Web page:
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The Conflict Landscape

A New Approach to Research

To be able to trace the battle action in Kalkriese more precisely, we need detailed information about the general conditions of the cultivated landscape in which the Romans found themselves. Since the Roman troops ventured to Germania on a military campaign outside their conquered territories, they had to rely on local infrastructure. Therefore it is important to examine the locations of Germanic settlements, the approximate size of adjacent lands that were used agriculturally, settlement density, as well as possible travel routes. A recent project funded by the DFG (German Research Foundation) and conducted between 2011 and 2013 served to explore Germanic settlement structures dating to the period around Christ’s birth and helped to add a new perspective to the investigation of the Kalkriese battlefield as part of an extensive »Conflict Landscape.«

Germanic settlements dating to the period around Christ’s birth had been discovered as early as in the 1990s during excavations outside the Oberesch. The same sites also contained Roman coins and military equipment, which raised the question if these Roman artifacts could be spoils of war from the battlefield, which had been collected and partially reworked by Germanic locals. Since 2011, several excavations (in Venne-Vorwalde and near the Dröge farm in Kalkriese, as well as on the edge of the moor) were conducted. They provided new results, among others primarily regarding the shape of longhouses at the time around Christ’s birth, regarding local ceramics, but also regarding the origin of military items. It also became clear that no settlement existed at the time of the battle near the road alongside the southern edge of the moor where drift sand had built up. It is also rather unlikely that Romans marched through this area – they probably moved through the settled area on the slope of the Kalkriese Hill, were the Germanic tribes had built trails that connected settlements and farmland.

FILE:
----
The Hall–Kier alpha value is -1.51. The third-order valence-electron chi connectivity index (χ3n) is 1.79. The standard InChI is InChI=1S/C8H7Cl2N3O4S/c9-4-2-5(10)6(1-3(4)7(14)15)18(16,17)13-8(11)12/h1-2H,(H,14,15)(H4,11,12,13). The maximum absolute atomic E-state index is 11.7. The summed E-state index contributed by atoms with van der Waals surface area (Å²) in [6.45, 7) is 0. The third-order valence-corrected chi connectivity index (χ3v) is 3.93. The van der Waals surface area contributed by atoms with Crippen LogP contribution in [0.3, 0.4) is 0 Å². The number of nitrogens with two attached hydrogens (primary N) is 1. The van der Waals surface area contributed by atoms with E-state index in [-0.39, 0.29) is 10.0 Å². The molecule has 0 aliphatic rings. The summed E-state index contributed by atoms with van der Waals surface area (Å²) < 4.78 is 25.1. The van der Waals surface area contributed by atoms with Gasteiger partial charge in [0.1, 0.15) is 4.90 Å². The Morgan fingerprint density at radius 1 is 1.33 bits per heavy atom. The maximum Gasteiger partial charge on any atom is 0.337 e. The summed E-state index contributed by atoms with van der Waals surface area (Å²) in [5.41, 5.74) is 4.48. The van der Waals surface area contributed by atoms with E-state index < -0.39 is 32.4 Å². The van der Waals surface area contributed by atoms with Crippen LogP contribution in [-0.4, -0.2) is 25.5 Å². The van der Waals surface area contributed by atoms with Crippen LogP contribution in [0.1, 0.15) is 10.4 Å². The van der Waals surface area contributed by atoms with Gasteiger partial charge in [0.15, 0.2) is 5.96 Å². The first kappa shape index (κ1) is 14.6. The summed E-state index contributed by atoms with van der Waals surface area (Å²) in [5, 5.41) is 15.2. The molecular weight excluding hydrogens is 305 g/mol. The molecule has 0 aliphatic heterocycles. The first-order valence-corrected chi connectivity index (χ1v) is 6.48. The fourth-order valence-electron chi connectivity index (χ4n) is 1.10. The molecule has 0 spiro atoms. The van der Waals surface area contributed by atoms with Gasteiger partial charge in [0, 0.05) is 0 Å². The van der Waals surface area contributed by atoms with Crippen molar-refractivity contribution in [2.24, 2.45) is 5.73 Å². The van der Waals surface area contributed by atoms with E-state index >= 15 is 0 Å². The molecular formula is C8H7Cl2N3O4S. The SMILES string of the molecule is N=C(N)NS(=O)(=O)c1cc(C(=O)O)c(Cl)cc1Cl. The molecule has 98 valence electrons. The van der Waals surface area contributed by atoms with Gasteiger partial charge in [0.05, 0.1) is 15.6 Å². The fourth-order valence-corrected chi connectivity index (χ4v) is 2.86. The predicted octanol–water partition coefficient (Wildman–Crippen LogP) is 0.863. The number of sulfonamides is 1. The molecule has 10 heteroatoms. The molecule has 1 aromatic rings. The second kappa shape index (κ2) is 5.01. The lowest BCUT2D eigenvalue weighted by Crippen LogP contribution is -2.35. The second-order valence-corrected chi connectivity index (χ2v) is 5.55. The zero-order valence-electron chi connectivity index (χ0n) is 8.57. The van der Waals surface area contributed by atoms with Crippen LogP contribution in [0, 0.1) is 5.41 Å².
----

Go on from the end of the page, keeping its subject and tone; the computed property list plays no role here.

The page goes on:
The continuation of the excavations on the Oberesch and in other places could lead to further findings, because in spite of more than 25 years of investigations, we are only still at the beginning of the Kalkriese research project – a project that for the first time in modern archaeology gives us the opportunity to examine an antique battlefield with the latest research methods.